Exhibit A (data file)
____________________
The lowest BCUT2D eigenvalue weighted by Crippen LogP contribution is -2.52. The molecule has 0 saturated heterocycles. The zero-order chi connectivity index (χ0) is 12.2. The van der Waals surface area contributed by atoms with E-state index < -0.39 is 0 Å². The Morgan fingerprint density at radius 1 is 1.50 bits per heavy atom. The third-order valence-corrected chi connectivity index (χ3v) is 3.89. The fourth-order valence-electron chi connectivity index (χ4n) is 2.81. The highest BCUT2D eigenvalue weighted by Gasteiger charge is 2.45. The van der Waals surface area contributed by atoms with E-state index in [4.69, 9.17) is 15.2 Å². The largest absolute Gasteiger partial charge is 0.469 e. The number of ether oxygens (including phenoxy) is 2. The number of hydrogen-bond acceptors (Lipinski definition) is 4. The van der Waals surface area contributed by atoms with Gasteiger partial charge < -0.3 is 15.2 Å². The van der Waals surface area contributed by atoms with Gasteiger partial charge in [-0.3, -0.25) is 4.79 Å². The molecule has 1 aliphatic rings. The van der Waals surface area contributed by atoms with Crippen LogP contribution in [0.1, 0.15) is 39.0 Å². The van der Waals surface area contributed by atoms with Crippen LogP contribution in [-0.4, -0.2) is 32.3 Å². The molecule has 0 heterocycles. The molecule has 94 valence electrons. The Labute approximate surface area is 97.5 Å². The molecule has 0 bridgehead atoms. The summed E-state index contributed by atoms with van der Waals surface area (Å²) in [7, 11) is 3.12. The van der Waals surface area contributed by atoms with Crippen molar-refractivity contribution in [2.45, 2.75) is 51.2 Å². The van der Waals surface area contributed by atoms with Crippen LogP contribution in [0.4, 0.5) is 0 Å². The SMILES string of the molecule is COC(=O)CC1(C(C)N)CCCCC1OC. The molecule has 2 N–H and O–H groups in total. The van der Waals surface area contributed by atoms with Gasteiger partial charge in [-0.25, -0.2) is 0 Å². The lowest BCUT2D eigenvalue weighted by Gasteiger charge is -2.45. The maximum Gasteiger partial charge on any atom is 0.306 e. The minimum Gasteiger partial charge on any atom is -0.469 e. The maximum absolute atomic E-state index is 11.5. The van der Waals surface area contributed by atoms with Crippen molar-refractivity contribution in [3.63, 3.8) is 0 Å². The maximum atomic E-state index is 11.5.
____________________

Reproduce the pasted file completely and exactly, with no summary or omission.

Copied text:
The lowest BCUT2D eigenvalue weighted by Crippen LogP contribution is -2.52. The molecule has 0 saturated heterocycles. The zero-order chi connectivity index (χ0) is 12.2. The van der Waals surface area contributed by atoms with E-state index < -0.39 is 0 Å². The Morgan fingerprint density at radius 1 is 1.50 bits per heavy atom. The third-order valence-corrected chi connectivity index (χ3v) is 3.89. The fourth-order valence-electron chi connectivity index (χ4n) is 2.81. The highest BCUT2D eigenvalue weighted by Gasteiger charge is 2.45. The van der Waals surface area contributed by atoms with E-state index in [4.69, 9.17) is 15.2 Å². The largest absolute Gasteiger partial charge is 0.469 e. The number of ether oxygens (including phenoxy) is 2. The number of hydrogen-bond acceptors (Lipinski definition) is 4. The van der Waals surface area contributed by atoms with Gasteiger partial charge < -0.3 is 15.2 Å². The van der Waals surface area contributed by atoms with Gasteiger partial charge in [-0.3, -0.25) is 4.79 Å². The molecule has 1 aliphatic rings. The van der Waals surface area contributed by atoms with Crippen LogP contribution in [0.1, 0.15) is 39.0 Å². The van der Waals surface area contributed by atoms with Crippen LogP contribution in [-0.4, -0.2) is 32.3 Å². The molecule has 0 heterocycles. The molecule has 94 valence electrons. The Labute approximate surface area is 97.5 Å². The molecule has 0 bridgehead atoms. The summed E-state index contributed by atoms with van der Waals surface area (Å²) in [7, 11) is 3.12. The van der Waals surface area contributed by atoms with Crippen molar-refractivity contribution in [2.45, 2.75) is 51.2 Å². The van der Waals surface area contributed by atoms with Crippen LogP contribution in [0.4, 0.5) is 0 Å². The SMILES string of the molecule is COC(=O)CC1(C(C)N)CCCCC1OC. The molecule has 2 N–H and O–H groups in total. The van der Waals surface area contributed by atoms with Gasteiger partial charge in [-0.25, -0.2) is 0 Å². The lowest BCUT2D eigenvalue weighted by Gasteiger charge is -2.45. The maximum Gasteiger partial charge on any atom is 0.306 e. The minimum Gasteiger partial charge on any atom is -0.469 e. The maximum absolute atomic E-state index is 11.5. The van der Waals surface area contributed by atoms with Crippen molar-refractivity contribution in [3.63, 3.8) is 0 Å². The maximum atomic E-state index is 11.5.